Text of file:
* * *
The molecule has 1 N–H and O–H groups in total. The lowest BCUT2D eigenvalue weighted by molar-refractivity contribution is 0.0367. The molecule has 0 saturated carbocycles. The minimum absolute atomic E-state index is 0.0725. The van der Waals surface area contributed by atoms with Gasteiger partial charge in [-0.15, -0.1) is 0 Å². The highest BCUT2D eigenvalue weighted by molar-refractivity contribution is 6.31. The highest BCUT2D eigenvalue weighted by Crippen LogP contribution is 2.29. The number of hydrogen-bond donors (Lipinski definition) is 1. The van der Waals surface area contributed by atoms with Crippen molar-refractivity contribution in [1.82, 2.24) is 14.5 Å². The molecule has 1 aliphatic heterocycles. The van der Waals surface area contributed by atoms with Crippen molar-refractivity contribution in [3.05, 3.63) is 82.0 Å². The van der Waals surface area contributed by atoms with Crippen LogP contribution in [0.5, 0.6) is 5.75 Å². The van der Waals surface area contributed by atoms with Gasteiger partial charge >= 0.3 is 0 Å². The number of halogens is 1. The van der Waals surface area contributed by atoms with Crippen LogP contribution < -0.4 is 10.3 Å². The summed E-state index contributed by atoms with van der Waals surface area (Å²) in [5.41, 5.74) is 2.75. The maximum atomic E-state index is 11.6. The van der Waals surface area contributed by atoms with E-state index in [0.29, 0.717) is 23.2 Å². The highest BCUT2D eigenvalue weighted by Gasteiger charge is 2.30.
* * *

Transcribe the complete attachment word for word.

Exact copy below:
The molecule has 1 N–H and O–H groups in total. The lowest BCUT2D eigenvalue weighted by molar-refractivity contribution is 0.0367. The molecule has 0 saturated carbocycles. The minimum absolute atomic E-state index is 0.0725. The van der Waals surface area contributed by atoms with Gasteiger partial charge in [-0.15, -0.1) is 0 Å². The highest BCUT2D eigenvalue weighted by molar-refractivity contribution is 6.31. The highest BCUT2D eigenvalue weighted by Crippen LogP contribution is 2.29. The number of hydrogen-bond donors (Lipinski definition) is 1. The van der Waals surface area contributed by atoms with Crippen molar-refractivity contribution in [1.82, 2.24) is 14.5 Å². The molecule has 1 aliphatic heterocycles. The van der Waals surface area contributed by atoms with Crippen molar-refractivity contribution in [3.05, 3.63) is 82.0 Å². The van der Waals surface area contributed by atoms with Crippen LogP contribution in [0.5, 0.6) is 5.75 Å². The van der Waals surface area contributed by atoms with Gasteiger partial charge >= 0.3 is 0 Å². The number of halogens is 1. The van der Waals surface area contributed by atoms with Crippen LogP contribution < -0.4 is 10.3 Å². The summed E-state index contributed by atoms with van der Waals surface area (Å²) in [5.41, 5.74) is 2.75. The maximum atomic E-state index is 11.6. The van der Waals surface area contributed by atoms with E-state index in [0.29, 0.717) is 23.2 Å². The highest BCUT2D eigenvalue weighted by Gasteiger charge is 2.30.